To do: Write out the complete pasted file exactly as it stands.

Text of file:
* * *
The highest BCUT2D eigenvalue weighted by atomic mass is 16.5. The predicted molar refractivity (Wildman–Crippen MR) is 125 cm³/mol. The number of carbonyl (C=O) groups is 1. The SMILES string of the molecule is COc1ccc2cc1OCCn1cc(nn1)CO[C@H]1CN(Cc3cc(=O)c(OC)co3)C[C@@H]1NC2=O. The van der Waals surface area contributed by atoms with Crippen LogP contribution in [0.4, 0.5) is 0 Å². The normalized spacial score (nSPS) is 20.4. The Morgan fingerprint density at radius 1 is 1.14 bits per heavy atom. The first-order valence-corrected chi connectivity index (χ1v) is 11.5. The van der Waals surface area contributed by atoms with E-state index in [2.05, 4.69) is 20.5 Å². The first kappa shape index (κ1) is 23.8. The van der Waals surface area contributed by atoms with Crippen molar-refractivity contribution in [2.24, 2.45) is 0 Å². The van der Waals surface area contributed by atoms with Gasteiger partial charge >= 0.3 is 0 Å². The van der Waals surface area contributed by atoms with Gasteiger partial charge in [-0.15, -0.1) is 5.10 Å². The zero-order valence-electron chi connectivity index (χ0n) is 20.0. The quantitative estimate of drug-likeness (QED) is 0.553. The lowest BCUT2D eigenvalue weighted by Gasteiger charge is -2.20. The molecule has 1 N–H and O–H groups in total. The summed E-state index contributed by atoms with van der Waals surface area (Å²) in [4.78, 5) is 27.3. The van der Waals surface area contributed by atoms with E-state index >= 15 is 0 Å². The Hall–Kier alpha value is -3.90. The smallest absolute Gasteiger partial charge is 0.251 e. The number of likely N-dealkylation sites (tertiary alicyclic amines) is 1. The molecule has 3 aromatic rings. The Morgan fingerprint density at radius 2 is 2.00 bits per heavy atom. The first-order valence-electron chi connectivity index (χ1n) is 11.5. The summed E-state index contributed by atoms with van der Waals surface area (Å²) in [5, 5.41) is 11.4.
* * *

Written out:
The highest BCUT2D eigenvalue weighted by atomic mass is 16.5. The predicted molar refractivity (Wildman–Crippen MR) is 125 cm³/mol. The number of carbonyl (C=O) groups is 1. The SMILES string of the molecule is COc1ccc2cc1OCCn1cc(nn1)CO[C@H]1CN(Cc3cc(=O)c(OC)co3)C[C@@H]1NC2=O. The van der Waals surface area contributed by atoms with Crippen LogP contribution in [0.4, 0.5) is 0 Å². The normalized spacial score (nSPS) is 20.4. The Morgan fingerprint density at radius 1 is 1.14 bits per heavy atom. The first-order valence-corrected chi connectivity index (χ1v) is 11.5. The van der Waals surface area contributed by atoms with E-state index in [2.05, 4.69) is 20.5 Å². The first kappa shape index (κ1) is 23.8. The van der Waals surface area contributed by atoms with Crippen molar-refractivity contribution in [2.24, 2.45) is 0 Å². The van der Waals surface area contributed by atoms with Gasteiger partial charge >= 0.3 is 0 Å². The van der Waals surface area contributed by atoms with Gasteiger partial charge in [-0.15, -0.1) is 5.10 Å². The zero-order valence-electron chi connectivity index (χ0n) is 20.0. The quantitative estimate of drug-likeness (QED) is 0.553. The lowest BCUT2D eigenvalue weighted by Gasteiger charge is -2.20. The molecule has 1 N–H and O–H groups in total. The summed E-state index contributed by atoms with van der Waals surface area (Å²) in [4.78, 5) is 27.3. The van der Waals surface area contributed by atoms with E-state index >= 15 is 0 Å². The Hall–Kier alpha value is -3.90. The smallest absolute Gasteiger partial charge is 0.251 e. The number of likely N-dealkylation sites (tertiary alicyclic amines) is 1. The molecule has 3 aromatic rings. The Morgan fingerprint density at radius 2 is 2.00 bits per heavy atom. The first-order valence-electron chi connectivity index (χ1n) is 11.5. The summed E-state index contributed by atoms with van der Waals surface area (Å²) in [5, 5.41) is 11.4.